It comes down to personal preference. Both houses and RVs are money pits. For the sake of argument, both ways of living cost money in insurance, maintenance, etc. My husband and I built a big beautiful home and realized this country is too beautiful to just watch it on TV. We wanted to see it. I’m going to gloat about one thing that perhaps most do not plan for when thinking about living in an RV full-time. We planned for increased cost. We started planning for full-time RVing 4 years before actually starting in May 2016. We actually calculated our budget with the notion that fuel would be $5 a gallon (we hope and pray that never happens). We can afford this wonderful full-time RVing lifestyle by doing a bit of work-camping in areas that are too expensive. We also have a large solar system on the rig and we are able to boondock and still live in luxury. We stay put for a while and don’t just go, go, go, which saves money and also enables us to really experience what the local area has to offer. There are various ways you can enjoy this lifestyle on a budget. I personally feel you MUST PLAN for it and think up the worst case scenerio. For us, owning a house (and we had owned three on three separate occasions) is a huge money pit, more than owning an RV and traveling full-time. I believe it’s all in the eye of the beholder!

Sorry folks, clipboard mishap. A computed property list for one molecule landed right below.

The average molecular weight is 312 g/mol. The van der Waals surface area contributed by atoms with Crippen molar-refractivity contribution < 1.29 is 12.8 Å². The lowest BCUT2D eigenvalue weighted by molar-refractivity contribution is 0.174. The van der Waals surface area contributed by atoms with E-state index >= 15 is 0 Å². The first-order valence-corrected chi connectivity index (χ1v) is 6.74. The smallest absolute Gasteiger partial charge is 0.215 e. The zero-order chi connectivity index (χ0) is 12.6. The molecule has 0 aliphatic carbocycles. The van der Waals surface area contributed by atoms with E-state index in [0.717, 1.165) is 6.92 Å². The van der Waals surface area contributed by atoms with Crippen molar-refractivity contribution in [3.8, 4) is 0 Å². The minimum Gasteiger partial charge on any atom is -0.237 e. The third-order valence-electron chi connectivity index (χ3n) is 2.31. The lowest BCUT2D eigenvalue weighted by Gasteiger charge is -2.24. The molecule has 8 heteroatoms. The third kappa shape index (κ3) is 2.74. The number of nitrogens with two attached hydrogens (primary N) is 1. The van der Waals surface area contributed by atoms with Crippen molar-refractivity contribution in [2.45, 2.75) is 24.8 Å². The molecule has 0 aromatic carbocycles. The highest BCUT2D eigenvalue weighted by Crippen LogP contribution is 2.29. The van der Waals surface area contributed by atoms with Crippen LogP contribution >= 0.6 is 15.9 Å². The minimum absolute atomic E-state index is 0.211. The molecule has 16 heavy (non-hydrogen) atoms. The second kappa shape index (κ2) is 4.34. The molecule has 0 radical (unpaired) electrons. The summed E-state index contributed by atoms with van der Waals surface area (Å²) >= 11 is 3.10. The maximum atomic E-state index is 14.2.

Tommy Molnar
5 years ago

We can all justify what we are doing.

5 years ago

Dang folks, seize the day….or don’t….but quit your whining!

Richard Heberlein
5 years ago

There is no way we could snowbird as we do by using planes, trains, cars, motels, restaurants etc. The life style we have adopted, that of enjoying the northern climes during the spring, summer and fall and the beautiful southern climes for three or four months when the snow and ice hits would not be possible or practical without our RV. Say what you will but I, for one, will give up this lifestyle and my RV only when I am no longer physically able to continue.

Rory Roberts
5 years ago

Thank you Richard for stating your feelings very clearly. I hardily agree. I started FT’ing in 2014 and soon found that I love this lifestyle. I don’t care what you do expenses will continue to increase. I remember when gas was 20.9 cents a gallon. Now here in Ca I pay in the neighborhood of $3.80/gal. I have since decided that I will live this lifestyle until it is physically impossible for me to continue. Then they can bury me in my 45′ coffin. Meanwhile I hike, kayak and do yoga to keep “Arthur” at bay LOL:

5 years ago

For every unhappy camper there is a happy camper-such is life. I beg to differ about the future price of oil. Yes it has recently risen primarily due to some temporary factors including current cohesion among OPEC members, but that may not last based on past actions. Point is who knows what oil prices will be in the future? Yes it may go up, but it could stabilize or even decline. We live and adapt.
Life goes on. What u say about naive rv buyers could be said about other groups as well. Home buyers for ex. Car buyers too. But we live and adapt and life goes on….

Mike Whelan
5 years ago